CS-Blog
Cedars-Sinai Blog

Taking the Plunge: Is Cold Exposure Worthwhile?

Woman taking cool bath. Low temperature body washing.

Has someone in your social media feed been touting the benefits of cold-water plunges or ice baths lately? Cold exposure has been trending on TikTok and other platforms, with enthusiasts claiming that the practice helps them feel happier, healthier and more energized.

There may be minor benefits to cold-water exposure, but very little research has confirmed the advantages. You may or may not want to withstand the discomfort of a chilly dunk for uncertain rewards.

"Nobody knows exactly why it even helps you," says Dr. Tracy Zaslow, a primary care sports medicine physician at the Cedars-Sinai Kerlan-Jobe Institute. "Maybe it's changes in adrenaline or cortisol—or even dopamine. There are a lot of hypotheses, as opposed to data."

For years, professional athletes have been submerging in post-game ice baths to reduce inflammation and soothe sore muscles. But the practice has expanded to a growing number of non-athletes, many of whom practice advice shared by Wim Hof, an extreme athlete from the Netherlands who's best known for withstanding freezing temperatures while swimming and hiking.

"His name is almost synonymous with the practice, although not everybody's following the specific Wim Hof Method," Dr. Zaslow says. "He's considered one of the leaders of the movement."


"Cold-water immersion is not a completely benign activity. Talk to your doctor to make sure that no harm comes from a fun activity that is intended to help your health."


What research says about cold exposure

The popularity of cold-water exposure has outpaced research into the subject.

Of all the possible benefits of cold exposure, soothing sore muscles may be backed with the most evidence.

“There have been a couple of studies showing that there may be some decreased soreness after people were immersed in cold water for about 10 minutes versus those who did not do any cold therapy,” Dr. Zaslow says. "When you're in cold water, your blood vessels constrict so there's less blood flow to the area, then there's less swelling and inflammation leading to less pain."

Many people claim that cold exposure helps boost moods, but this hasn't been proven.

"The study that showed it might be helpful for mental health looked at people who took a course in swimming in cold seawater," Dr. Zaslow says. "But exercise can improve your mood and wellbeing. To me, it's a soft case that it was the cold water providing the aid."

The same is true of longevity claims. (Picture older men who assert that their morning swim in a cold lake helped them reach their 80s.)

"I haven't studied these claims, but I say it was the swimming," Dr. Zaslow says. "I don't know if the temperature of the water matters. Physical activity has been shown to extend lifespan, so it's hard for me to say if it's physical activity versus the cold."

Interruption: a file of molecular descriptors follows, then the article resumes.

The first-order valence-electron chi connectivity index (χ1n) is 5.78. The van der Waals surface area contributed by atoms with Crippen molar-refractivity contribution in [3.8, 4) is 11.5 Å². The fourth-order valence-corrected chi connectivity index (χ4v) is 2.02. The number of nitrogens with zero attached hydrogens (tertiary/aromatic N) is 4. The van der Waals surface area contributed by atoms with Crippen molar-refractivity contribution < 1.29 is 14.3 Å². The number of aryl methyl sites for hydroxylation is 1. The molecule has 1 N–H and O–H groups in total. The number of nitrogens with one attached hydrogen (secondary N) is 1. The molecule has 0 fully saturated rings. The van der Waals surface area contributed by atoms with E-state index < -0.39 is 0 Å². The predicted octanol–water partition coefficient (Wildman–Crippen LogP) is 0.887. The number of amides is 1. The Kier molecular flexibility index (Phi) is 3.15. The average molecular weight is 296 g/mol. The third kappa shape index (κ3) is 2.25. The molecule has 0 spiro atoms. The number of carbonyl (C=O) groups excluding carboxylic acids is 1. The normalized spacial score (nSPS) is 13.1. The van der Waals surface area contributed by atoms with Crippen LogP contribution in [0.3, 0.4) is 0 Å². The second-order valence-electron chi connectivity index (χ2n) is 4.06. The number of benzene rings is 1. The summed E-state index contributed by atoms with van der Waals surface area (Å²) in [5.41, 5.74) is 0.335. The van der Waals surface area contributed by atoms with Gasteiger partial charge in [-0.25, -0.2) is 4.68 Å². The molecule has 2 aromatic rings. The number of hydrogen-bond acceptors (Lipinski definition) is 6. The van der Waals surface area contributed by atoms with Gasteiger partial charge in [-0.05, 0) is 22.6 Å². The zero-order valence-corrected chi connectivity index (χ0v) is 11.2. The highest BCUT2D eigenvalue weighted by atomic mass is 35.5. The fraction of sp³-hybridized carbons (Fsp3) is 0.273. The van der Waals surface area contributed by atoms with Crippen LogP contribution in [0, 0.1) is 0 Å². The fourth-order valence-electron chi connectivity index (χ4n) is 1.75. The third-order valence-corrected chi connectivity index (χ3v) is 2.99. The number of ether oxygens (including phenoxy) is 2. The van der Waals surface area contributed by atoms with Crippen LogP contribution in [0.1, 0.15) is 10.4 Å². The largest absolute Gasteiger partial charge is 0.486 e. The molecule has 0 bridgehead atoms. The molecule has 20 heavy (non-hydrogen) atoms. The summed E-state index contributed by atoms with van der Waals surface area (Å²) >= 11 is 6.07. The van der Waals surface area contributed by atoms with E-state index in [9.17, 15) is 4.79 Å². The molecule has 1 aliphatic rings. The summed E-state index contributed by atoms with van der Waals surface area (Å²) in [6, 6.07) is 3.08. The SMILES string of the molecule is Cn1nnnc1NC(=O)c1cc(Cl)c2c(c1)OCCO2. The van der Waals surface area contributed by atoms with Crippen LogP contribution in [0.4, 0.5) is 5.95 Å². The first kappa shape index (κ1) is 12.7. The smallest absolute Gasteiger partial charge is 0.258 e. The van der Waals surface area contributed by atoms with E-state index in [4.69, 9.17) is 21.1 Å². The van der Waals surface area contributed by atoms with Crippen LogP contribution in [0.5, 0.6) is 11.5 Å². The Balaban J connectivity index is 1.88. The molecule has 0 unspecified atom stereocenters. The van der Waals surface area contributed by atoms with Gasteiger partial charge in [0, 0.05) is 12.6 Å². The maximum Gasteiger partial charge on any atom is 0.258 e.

Some people practice cold exposure to boost the immune system, but the research isn't definitive.

"The idea would be that the cold water is stimulating your immune system," Dr. Zaslow says. "If a decrease in cold or other viral illnesses is noted, it could be the cold-water immersion, but most likely, there are many factors that contribute."

Risks of an icy plunge

Cold-immersion tubs are popping up in gyms, spas and other locations, but are they worth trying? As with other health and fitness fads, ask your doctor first. Risks associated with cold exposure include frostbite, hypothermia, heart arrhythmias and even heart attacks.

"It's not a completely benign activity," Dr. Zaslow says. "Talk to your doctor to make sure that no harm comes from a fun activity that is intended to help your health."

Researchers haven't determined an ideal amount of time to submerge or a preferred water temperature.

"Some studies are looking at freezing temperatures," Dr. Zaslow says. "A lot of them are looking at 50 to 70 degrees, so the recommendations are all over the place."



Best cold-exposure practices

If you're curious about cold exposure, build up your tolerance gradually, and don't stay submerged for more than 10 or 15 minutes to avoid complications.

"Working towards your goal slowly is the way to go," Dr. Zaslow says. "Start with a few minutes at a time and add to that so that you can acclimate yourself over weeks."

Afterward, warming up properly should help you avoid harm.

"When you get out, you want to immediately take off the wet clothes and put on warm, dry layers and drink something warm," Dr. Zaslow says. "You don't want to jump into a flaming hot shower right away. That will cause your blood vessels to relax or dilate, and you could pass out."

Sitting in cold water may not be as beneficial as exercising in cold water, so cold plunge tubs may not be worthwhile.

"A cold plunge tub is like a one-man hot tub, but it's freezing," says Dr. Zaslow. "I would definitely advocate for physical activity to promote strength and health. The exercise is probably the big key to gaining health benefits, whether immersing in cold water or not."